Terry Shea wills to someone who likes a busy life,
her a ty to get elected to committees of various organ-
Franklyn Hotyckey leaves his speed and his knack of
getting into trouble to Fred Berner.
Joan McMullen leaves her position as head cheerleader
to the juniors to fight over.
Dick Spencer wills his ability to skip classes without
getting caught to Wiley Valley.
Joe Drenga wills to Barney Dombrowski his flirtatious
methods an h1s popularity with his fellow students.
Barbara Bra don wills her catcher's position to her
sister. Watch out for the black-eyes, Louise.
Sonny Golet wills his pitching ability to any under-
classman who thinks he can do the job.
Norman Boardman wills his acting ability to Bea Lie-
ber. """' '-'--'-
Signed and sealed this twenty-first day of June, in
the year of our Lord nineteen hundred and fifty by the
Class of 1950 of the Nathan Hale-Ray School in Moodus,
Witnesses: Barbara Bragdon
E19 SOP-nf' Joe Terr'
Barbara Gene Dot Boardie Mac Dick
Estelle FPHHK Bill 27 in: Anna V Frny
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George Terry Miss Geber
Shoag Ele Gene
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Boardie Ronnie Barbara Frank 'Ellen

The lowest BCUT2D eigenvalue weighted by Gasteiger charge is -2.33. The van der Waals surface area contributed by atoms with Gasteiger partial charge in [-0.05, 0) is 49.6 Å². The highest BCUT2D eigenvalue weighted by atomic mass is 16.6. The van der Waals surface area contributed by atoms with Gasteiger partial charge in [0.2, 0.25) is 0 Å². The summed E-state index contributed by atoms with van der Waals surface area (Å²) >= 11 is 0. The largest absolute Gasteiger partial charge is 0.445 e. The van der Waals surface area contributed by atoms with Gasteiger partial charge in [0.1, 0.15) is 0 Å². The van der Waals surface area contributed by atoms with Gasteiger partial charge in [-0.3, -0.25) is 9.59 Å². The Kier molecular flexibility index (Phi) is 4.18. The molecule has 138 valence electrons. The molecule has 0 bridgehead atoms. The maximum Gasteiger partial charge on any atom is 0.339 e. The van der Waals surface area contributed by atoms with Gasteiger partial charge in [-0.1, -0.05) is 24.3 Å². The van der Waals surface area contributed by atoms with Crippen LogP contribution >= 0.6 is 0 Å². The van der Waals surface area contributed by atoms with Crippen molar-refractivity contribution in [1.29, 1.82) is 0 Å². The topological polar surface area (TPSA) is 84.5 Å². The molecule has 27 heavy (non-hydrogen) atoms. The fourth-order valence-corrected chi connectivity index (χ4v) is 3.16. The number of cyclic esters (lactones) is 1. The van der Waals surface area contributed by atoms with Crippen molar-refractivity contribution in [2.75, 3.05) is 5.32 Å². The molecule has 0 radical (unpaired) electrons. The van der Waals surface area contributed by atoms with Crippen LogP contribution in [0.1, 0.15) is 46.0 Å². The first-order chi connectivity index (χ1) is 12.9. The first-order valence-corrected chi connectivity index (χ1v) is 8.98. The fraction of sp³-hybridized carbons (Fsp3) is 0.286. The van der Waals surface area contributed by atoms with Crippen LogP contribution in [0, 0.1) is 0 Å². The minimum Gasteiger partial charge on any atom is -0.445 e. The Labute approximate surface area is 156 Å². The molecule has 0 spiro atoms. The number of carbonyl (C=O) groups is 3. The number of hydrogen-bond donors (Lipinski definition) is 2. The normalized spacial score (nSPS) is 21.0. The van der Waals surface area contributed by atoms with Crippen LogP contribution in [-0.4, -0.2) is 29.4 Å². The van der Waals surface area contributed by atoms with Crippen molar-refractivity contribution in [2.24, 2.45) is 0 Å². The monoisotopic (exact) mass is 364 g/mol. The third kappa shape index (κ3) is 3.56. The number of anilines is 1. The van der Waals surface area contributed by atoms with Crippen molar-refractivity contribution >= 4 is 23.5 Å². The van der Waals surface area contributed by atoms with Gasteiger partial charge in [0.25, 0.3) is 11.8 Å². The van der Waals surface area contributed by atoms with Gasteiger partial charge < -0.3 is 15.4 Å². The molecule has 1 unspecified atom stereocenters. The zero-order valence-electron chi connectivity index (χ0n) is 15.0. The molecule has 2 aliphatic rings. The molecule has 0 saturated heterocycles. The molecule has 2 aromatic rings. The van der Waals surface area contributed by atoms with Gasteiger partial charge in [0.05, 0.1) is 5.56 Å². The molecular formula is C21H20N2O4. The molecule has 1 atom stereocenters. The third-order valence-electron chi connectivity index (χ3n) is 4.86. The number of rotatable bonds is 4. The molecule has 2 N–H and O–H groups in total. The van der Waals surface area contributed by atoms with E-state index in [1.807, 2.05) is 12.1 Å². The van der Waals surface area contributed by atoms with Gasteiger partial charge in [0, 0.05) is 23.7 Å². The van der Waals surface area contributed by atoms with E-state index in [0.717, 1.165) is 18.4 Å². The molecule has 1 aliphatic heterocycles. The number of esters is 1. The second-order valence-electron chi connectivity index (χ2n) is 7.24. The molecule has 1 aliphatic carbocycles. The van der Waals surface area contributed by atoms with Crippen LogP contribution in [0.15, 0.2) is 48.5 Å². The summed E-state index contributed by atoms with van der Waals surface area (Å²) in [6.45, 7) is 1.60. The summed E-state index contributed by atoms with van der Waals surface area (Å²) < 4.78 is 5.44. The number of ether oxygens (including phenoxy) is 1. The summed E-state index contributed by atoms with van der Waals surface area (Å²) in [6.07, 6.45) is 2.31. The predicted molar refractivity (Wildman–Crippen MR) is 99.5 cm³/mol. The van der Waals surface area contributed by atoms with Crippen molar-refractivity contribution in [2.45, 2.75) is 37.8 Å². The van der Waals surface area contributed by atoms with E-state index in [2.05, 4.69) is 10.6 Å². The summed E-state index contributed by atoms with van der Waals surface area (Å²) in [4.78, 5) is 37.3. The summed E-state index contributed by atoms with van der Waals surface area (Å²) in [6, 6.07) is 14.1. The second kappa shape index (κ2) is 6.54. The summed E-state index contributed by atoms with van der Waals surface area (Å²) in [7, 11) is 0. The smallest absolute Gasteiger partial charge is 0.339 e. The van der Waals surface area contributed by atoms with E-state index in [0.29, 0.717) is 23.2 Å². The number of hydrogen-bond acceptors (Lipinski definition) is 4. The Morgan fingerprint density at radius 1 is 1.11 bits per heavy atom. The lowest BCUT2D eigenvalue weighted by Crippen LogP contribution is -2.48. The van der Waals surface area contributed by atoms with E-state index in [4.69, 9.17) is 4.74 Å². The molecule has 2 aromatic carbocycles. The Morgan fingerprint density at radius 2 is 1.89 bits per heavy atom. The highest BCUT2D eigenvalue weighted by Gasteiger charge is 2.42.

Most Musical Noisfes
Frank Dot Joan 28 Sonny Frank Estelle
Mo s t Acconmodat ing
R is for Ronnie
As plain as can be
B is for Bernstein
A business man he'll be!
D is for Dorothy
Tall, blonde, and carefree
B is for Blaschik
An English teacher we'll see!
Eleanor's name starts with E
We've voted her cute as can be
B is for Bloch--her last name you
Good luck to the students she'll keep in tow!
N is for Norman
The same as his dad in all probability
B is for Boardman
A lawyer he'll be!
B is for Barbara
The gal's quite a clown
B is for Bragdon
Who certainly socks that ball around!
J is for Joe
Our most popular boy
His last name is Drenga
To the girls he's a joy!
Also for Geer
Of being short
He has no fear!
W is for Walter
But we call him nSonnyn
G is for Golet
In a sailor suit, he'll make
Tall and thin
H is for Heidtmann
We know you'll like him!
F is for Franklin
Called nBul1' by his pals
H is for Hotydkey
Called handsome by the gals!
F is for Frank
President of the F. F. A.
J is for Johnson
Who travels in his quiet wayl
E is for Ellen
As noisy as can be
K is for Klosowicz
A stewardess she will bel
E is for Ernie
Now he rides a Model T
L is for Lechner
Who will sail the Seven Seasl
E is for Estelle
She has a lot of friends
M is for Mager
Who will be a secretary in the endl
J is for Joan
An actress she should be
M is for McMullen
A pharmacist we'll seel
A is for Anna
Who'l1 wear a uniform of white
M is for Minnock
We know she'll be all rightl
T is for Terry
A commercial teacher to be
S is for Shea
Who'll get far with that personalityl
A is for Ann
As quiet as can be
S is for Shugrue
A social worker she'll bel
G is for Gene
The girls know him well
S is for Soja
As an artist he excelsl
D is for Dick
The world he wishes to see
S is for Spencer
A sailor he'll bel
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The Freshman Class members were initiated on Friday,
October lh, 1950 by the Junior Class in the Nathan Hale